Solomon’s anatomy of sinful behavior concludes with a look at the evildoer’s feet. Not a pretty sight under any circumstances!
This figure of speech actually has more to do with the heart than the feet. First of all, it refers to habitual sin, and old habits are hard to break. Furthermore, because we have gotten away with the sin before, the skids are greased. In fact, we become increasingly brazen and ever less fearful of God’s stepping in the longer we walk along those familiar paths to sin. Elsewhere, Solomon writes: “The sentence against an evil deed is not executed quickly, therefore the hearts of the sons of men among them are given fully to do evil” (Ecclesiastes 8:11).
The first instance of sin usually agitates the conscience, prompting repentance. If the repentance is superficial, the second instance of sin becomes less traumatic to our sense of right and wrong. Repeat offenses sear the conscience even further, eventually to the point that it becomes callous, unable to sense the moral impact of a particular deed. That’s when we’re truly in danger. God made our conscience to respond to His conviction of sin; He considers a seared conscience an abomination.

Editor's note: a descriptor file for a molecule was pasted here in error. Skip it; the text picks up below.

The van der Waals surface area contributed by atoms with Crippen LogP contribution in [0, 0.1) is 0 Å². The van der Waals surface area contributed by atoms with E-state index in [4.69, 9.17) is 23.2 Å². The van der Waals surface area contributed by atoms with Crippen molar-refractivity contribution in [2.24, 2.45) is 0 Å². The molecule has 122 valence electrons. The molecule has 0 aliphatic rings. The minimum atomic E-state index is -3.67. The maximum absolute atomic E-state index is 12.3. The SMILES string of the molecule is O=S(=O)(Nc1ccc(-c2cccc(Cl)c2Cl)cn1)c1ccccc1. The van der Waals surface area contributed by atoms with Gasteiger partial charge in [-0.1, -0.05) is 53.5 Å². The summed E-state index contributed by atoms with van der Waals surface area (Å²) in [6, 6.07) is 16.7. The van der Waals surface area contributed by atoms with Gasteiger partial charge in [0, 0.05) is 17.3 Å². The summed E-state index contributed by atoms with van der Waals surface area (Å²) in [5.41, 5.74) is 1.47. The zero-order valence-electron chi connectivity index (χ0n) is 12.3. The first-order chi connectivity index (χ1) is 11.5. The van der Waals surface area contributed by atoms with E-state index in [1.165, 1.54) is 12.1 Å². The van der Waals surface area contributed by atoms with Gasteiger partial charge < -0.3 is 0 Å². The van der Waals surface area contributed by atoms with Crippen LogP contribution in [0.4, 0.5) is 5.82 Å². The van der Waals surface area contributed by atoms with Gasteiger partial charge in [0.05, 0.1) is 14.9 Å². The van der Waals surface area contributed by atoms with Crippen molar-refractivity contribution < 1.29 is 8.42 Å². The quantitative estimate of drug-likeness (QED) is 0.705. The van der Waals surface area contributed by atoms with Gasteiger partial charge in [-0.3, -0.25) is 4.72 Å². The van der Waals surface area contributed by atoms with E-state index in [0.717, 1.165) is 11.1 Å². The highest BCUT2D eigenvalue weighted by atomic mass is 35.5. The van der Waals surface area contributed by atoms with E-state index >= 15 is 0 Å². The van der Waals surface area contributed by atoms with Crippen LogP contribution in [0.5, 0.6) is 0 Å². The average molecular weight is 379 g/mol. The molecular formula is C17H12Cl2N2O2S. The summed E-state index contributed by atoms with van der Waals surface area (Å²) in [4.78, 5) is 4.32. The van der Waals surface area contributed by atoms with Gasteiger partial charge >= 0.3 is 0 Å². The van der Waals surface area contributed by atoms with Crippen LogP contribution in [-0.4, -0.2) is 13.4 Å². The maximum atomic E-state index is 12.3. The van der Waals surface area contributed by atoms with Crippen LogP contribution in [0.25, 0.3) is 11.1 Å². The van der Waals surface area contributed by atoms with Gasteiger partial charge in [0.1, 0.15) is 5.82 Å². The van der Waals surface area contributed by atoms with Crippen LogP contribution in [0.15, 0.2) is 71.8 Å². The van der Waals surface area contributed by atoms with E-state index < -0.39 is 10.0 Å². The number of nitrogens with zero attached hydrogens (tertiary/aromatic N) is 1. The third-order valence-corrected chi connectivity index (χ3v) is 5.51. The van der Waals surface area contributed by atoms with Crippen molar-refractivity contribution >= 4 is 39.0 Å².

Let us pray, “God, halt me in my tracks!”
From Living the Proverbs by Charles R. Swindoll, copyright © 2012. Reprinted by permission of Worthy Inspired., an imprint of Hachette Book Group, Inc.
Used with permission. All rights reserved.
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